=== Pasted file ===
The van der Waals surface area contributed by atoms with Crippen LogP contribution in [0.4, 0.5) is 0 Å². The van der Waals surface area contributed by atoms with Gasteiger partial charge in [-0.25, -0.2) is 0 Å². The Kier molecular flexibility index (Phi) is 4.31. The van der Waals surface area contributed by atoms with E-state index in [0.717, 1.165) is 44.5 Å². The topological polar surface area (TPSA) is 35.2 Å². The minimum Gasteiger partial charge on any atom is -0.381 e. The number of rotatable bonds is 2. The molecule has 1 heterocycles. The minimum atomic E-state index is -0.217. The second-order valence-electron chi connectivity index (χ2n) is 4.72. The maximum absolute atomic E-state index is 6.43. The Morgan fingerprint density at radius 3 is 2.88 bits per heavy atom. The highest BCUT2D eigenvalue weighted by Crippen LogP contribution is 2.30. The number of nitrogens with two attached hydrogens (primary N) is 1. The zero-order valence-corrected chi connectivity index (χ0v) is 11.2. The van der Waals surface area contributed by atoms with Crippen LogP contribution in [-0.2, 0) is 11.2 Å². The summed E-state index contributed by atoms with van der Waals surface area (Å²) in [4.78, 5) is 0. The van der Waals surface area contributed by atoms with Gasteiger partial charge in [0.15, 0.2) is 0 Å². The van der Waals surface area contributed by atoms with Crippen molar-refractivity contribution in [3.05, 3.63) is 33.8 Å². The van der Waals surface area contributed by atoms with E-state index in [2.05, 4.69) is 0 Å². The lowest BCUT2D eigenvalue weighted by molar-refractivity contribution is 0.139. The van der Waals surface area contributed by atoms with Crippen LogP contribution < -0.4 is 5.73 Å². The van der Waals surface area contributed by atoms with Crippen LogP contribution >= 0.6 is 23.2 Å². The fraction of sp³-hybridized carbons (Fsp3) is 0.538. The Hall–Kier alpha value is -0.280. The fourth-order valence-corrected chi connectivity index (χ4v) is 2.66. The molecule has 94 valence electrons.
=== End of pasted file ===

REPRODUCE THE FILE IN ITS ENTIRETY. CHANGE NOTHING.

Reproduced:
The van der Waals surface area contributed by atoms with Crippen LogP contribution in [0.4, 0.5) is 0 Å². The van der Waals surface area contributed by atoms with Gasteiger partial charge in [-0.25, -0.2) is 0 Å². The Kier molecular flexibility index (Phi) is 4.31. The van der Waals surface area contributed by atoms with E-state index in [0.717, 1.165) is 44.5 Å². The topological polar surface area (TPSA) is 35.2 Å². The minimum Gasteiger partial charge on any atom is -0.381 e. The number of rotatable bonds is 2. The molecule has 1 heterocycles. The minimum atomic E-state index is -0.217. The second-order valence-electron chi connectivity index (χ2n) is 4.72. The maximum absolute atomic E-state index is 6.43. The Morgan fingerprint density at radius 3 is 2.88 bits per heavy atom. The highest BCUT2D eigenvalue weighted by Crippen LogP contribution is 2.30. The number of nitrogens with two attached hydrogens (primary N) is 1. The zero-order valence-corrected chi connectivity index (χ0v) is 11.2. The van der Waals surface area contributed by atoms with Crippen LogP contribution in [-0.2, 0) is 11.2 Å². The summed E-state index contributed by atoms with van der Waals surface area (Å²) in [4.78, 5) is 0. The van der Waals surface area contributed by atoms with Gasteiger partial charge in [0.15, 0.2) is 0 Å². The van der Waals surface area contributed by atoms with Crippen molar-refractivity contribution in [3.05, 3.63) is 33.8 Å². The van der Waals surface area contributed by atoms with E-state index in [2.05, 4.69) is 0 Å². The lowest BCUT2D eigenvalue weighted by molar-refractivity contribution is 0.139. The van der Waals surface area contributed by atoms with Crippen LogP contribution < -0.4 is 5.73 Å². The van der Waals surface area contributed by atoms with Crippen LogP contribution >= 0.6 is 23.2 Å². The fraction of sp³-hybridized carbons (Fsp3) is 0.538. The Hall–Kier alpha value is -0.280. The fourth-order valence-corrected chi connectivity index (χ4v) is 2.66. The molecule has 94 valence electrons.